John is the author of Awesomely Simple-Essential Business Strategies for Turning Ideas into Action, which is well worth checking out. You can hear an interview with him here. As the "Executive in Residence" for the University of Central Florida's Technology Incubator he understands the new world of work and business better than most.
Here are some of his tips:
- The rules haven't changed all that much- a meeting is a meeting. A good meeting is still a good meeting. Just because you can schedule meetings on the fly doesn't mean they don't have to have good clear agendas and well defined action items. it's amazing how sloppy some teams get about this over time (and by that, of course, I mean managers since we're usually leading the meetings!)
- Reduce distractions like email by setting rules Each team needs to set expectations about keeping their heads in the game by not answering email or setting the phone on mute and taking the dog for a walk.
- Check in throughout the meeting. Whether it's by using what John calls "roll-call" questions or stopping every 5-10 minutes to check in with how people are feeling about the direction of the call it's critical that you get input from the audience so you know they are still connected and you're on task as the leader. In a live meeting you can see their glazed eyes or rapt expressions of interest, on the Web or the phone you have to consciously build in a chance to get those cues.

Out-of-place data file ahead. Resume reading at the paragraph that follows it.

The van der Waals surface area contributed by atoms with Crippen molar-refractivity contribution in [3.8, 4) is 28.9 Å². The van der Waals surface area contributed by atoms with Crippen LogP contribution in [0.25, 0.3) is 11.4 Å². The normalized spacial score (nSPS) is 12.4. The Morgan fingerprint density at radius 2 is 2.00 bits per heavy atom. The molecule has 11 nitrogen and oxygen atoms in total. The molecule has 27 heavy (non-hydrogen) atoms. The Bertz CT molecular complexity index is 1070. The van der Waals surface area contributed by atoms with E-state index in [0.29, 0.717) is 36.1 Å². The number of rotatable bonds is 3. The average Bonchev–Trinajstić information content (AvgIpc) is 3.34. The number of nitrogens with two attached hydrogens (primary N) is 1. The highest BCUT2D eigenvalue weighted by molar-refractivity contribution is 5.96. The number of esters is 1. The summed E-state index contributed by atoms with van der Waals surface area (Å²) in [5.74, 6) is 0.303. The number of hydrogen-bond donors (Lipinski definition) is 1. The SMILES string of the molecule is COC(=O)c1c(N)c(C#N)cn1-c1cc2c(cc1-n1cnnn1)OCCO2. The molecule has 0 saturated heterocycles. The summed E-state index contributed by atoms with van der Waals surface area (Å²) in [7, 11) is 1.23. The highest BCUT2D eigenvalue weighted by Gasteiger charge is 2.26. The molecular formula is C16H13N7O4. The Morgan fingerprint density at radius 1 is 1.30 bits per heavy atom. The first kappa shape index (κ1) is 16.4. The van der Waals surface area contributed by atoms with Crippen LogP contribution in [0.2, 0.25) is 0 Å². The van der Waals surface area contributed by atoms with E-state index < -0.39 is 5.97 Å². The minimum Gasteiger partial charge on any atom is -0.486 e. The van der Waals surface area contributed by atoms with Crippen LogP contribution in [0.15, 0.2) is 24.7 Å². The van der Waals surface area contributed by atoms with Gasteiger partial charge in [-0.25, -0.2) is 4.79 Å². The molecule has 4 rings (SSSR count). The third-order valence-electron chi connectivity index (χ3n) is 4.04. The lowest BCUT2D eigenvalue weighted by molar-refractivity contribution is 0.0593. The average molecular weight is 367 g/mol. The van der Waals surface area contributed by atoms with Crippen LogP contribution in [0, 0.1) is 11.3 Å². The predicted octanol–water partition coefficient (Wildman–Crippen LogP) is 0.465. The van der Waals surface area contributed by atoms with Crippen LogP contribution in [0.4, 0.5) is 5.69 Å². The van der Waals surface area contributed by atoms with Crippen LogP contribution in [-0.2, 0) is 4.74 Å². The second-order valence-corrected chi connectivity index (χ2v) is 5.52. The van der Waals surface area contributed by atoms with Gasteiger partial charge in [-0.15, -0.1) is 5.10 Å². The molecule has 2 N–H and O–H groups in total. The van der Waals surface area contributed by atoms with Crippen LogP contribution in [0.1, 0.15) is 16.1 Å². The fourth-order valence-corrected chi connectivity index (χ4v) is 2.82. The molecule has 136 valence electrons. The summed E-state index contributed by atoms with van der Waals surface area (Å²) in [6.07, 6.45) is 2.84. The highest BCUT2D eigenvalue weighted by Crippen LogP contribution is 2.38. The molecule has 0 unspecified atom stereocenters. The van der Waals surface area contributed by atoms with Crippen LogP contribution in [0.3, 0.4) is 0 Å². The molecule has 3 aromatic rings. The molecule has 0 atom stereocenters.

- Be sensitive to cultural differences. Many remote teams work across national and language barriers as well as time zones and workplaces. Constantly check in and listen for understanding. As the leader you have to take responsibility... know that many people either through cultural differences or just plain fear, don't speak up and let you know they don't understand what's going on. (And for what it's worth, culture doesn't just mean countries or languages... HR and Engineering can have very different cultures as well).